Amazon owning app distribution is irrelevant

Some people are writing about how Amazon is going to steal Android app market distribution away from Google. Not only is this statement incorrect, but it is a clear misunderstanding of how Google and Amazon think about Android. I’ve worked at both Google and Amazon, and have written apps for both iOS and Android, so I’m going to chime in.

Amazon won’t own the app market

Amazon is going to be one tablet manufacturer and maybe one phone manufacturer. Even if Amazon owns 20% of all Android devices, they will have the same share as Samsung and less share than HTC and Motorola have in phones (see below). Or, let’s be generous and assume that Amazon manages to sell the same number of total tablets as the iPad — 40 million by Apple’s count for both iPad + iPad2. That total number of Amazon tablets is as many Android phones as are currently being activated every quarter. Let’s get real: Amazon will not have the leverage to do any serious damage to Google’s hold on the pre-installed App Market bundled with Android (which powers both tablets and phones).

Android Manufacturer Market Share

Google does not care about app sales

Even if Amazon does own the app store, thinking about app sales is a failed attempt to apply Apple’s iOS model to a totally different ecosystem. Android does not work like iOS because Google has different priorities than Apple. Google is a search company. Owning the platform is Google’s way of making sure they own search — both on the web and for apps. Google makes over $30 billion in revenue from search. The revenue that flows through the app market to Apple is about $1 billion ($3B in sales, $1B flows to Apple). Google does not care about facilitating app sales because they can make 15-30x the money from search.

Furthermore, Google clearly believes that the web will win out in the long term and native apps are a stop-gap, so they are skating to where the puck will be — open and web based. Google saw this with AOL and hand curated directories like Yahoo in Internet 1.0 and is betting history will repeat itself. Even if apps stick around, Google wants to own search on top of the apps just like they do on the web and they’ll monetize the hell out of that. Google does not care about owning Android or the app market for app sales. They want to own search.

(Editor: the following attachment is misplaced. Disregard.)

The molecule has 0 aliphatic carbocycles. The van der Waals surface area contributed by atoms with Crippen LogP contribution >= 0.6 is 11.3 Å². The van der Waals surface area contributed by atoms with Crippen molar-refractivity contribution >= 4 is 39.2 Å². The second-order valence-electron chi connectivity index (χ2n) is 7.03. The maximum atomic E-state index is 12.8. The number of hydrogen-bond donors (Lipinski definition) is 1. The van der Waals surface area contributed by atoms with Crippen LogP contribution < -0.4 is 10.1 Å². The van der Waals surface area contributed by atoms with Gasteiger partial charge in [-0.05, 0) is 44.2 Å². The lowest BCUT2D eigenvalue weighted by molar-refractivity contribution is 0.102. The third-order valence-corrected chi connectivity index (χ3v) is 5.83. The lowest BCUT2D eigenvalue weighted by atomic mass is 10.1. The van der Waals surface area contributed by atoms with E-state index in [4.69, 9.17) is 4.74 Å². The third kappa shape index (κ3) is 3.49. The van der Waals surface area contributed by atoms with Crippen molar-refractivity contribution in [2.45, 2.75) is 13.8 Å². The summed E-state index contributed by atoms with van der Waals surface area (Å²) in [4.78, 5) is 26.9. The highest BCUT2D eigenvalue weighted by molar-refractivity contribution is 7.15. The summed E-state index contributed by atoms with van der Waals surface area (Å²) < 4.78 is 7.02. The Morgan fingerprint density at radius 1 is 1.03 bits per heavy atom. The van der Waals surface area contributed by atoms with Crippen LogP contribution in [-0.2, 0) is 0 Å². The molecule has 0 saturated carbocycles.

Amazon does not care about app sales

Kindle Fire is about selling more digital content and facilitating e-commerce. Apps happen to be one type of digital content, but they’re far from the focal point for Amazon. Amazon is the world’s biggest online retailer. They want you to buy stuff on Amazon.com. From free shipping, to Amazon Prime, to Kindle 1.0 it’s always been about getting you to spend more money on Amazon. Tablet users love to buy stuff online. The Kindle Fire is about facilitating old school e-commerce. Owning 20% of app sales is lame. Owning 20% of e-commerce on tablets is what Amazon is salivating over. Instant Video and having an App Market are nice secondary revenue streams, but a drop in the bucket to what Amazon does in it’s core commerce business. Amazon would make the Kindle Fire if they were guaranteed to make $0 on app sales because they will make billions on increased commerce.

Amazon “owning” app distribution is not only wrong, it’s irrelevant. It misses the point of Android and is a fundamental misunderstanding of Google and Amazon.

“Build something people want” is not enough

Most people take “Build something people want” to mean “Pick a problem to solve and solve it well.” This is not sufficient to build a world changing company.

“Why now?” is the question entrepreneurs really need to answer. “Why now” encompasses two important and closely related concepts:

  • Why have previous attempts at this idea failed?
  • What enabling factors have emerged that enable you to succeed today?

The world is full of smart people who have the same idea

There are a lot of smart people out there. At least five of them have already tried to solve the problem you’re trying to solve. But you haven’t heard about any of these people.

Why would a similar product in an extremely similar world be vastly more successful? Most entrepreneurs essentially say: “There are other smart people who saw this opportunity. But none of them were smart enough to figure out the right product/marketing/sales strategy to succeed.”

Betting that other people are less capable than you is a bad idea. For you to be massively successful where multiple startups before you have failed, something in the world has to have changed. If the world has not changed in some fundamental way, you too will fail.

How do you do this looking forward?

You can’t answer “Why Now?” until you look back (years later). But you can look for patterns. Some common answers to “Why Now?” are: